Greek leaders must submit detailed reform plans by Thursday to win the fresh bailout funds the country needs to stop its banking system from collapsing, EU President Donald Tusk said after an emergency summit of Greek and eurozone leaders.
All 28 European Union leaders will examine the plans on Sunday in a make-or-break summit that will either save Greece’s moribund economy, or leave it to crash out of the single currency — a so-called “Grexit”.
“Tonight I have to say loud and clear — the final deadline ends this week,” Tusk told a news conference.
“Inability to find an agreement may lead to bankruptcy of Greece and insolvency of its banking system,” he added.
The eurozone had expected Athens to submit fresh reform plans on Tuesday after Greeks voted by 61 percent to reject creditor demands for more austerity in return fresh EU-IMF bailout funds in an unprecedented referendum.
European Commission President Jean-Claude Juncker warned “we have a ‘Grexit’ scenario prepared in detail” if no deal was reached, although he insisted he wanted Athens to stay in the single currency.
German Chancellor Angela Merkel, meanwhile, warned Greece would need a debt programme lasting “several years” to revive its moribund economy and insisted writing off any of its 320-billion-euro ($350-billion) debt mountain was out of the question.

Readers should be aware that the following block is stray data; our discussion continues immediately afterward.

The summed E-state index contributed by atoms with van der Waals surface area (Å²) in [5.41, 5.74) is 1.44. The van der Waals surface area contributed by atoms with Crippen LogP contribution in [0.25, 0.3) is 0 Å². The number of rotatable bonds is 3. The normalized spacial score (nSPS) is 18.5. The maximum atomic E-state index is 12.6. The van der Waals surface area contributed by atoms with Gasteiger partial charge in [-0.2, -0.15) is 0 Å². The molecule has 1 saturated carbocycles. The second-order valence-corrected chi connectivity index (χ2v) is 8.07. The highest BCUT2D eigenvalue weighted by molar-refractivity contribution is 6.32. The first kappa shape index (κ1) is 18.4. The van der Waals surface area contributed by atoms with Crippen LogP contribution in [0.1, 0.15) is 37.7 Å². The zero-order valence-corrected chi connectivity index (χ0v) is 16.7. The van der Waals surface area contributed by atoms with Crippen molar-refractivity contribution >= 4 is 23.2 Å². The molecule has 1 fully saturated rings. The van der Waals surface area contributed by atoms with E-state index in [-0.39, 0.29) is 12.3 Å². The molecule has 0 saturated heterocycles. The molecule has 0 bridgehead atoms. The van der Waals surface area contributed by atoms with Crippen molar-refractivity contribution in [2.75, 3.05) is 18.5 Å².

The final crescendo of Greece’s long-running debt crisis forced the country’s banks to close last week and prompted worried shoppers to clean out supermarket shelves due to fears of food shortages.
Speaking after Tuesday’s emergency summit, Greek Prime Minister Alexis Tsipras said the government “continues its efforts with the people’s mandate as a weapon, and its desire for a viable agreement that brings an end to this story and guarantees an exit from the crisis”.
– Greece to make ‘efforts’ –
Tuesday’s summit was the first time Tsipras and his new Finance Minister Euclid Tsakalotos have met with leaders in Brussels to discuss the fall-out from the dramatic referendum.
The result was a victory for radical leader Tsipras, who came to power in January on the back of vows to end five years of bailout-imposed austerity blamed for crashing the Greek economy, which has shrunk by a quarter since the crisis started.
But it has infuriated other EU leaders, roiled world financial markets and dealt a traumatic blow to the post-war vision of European integration, already reeling from years of economic crisis.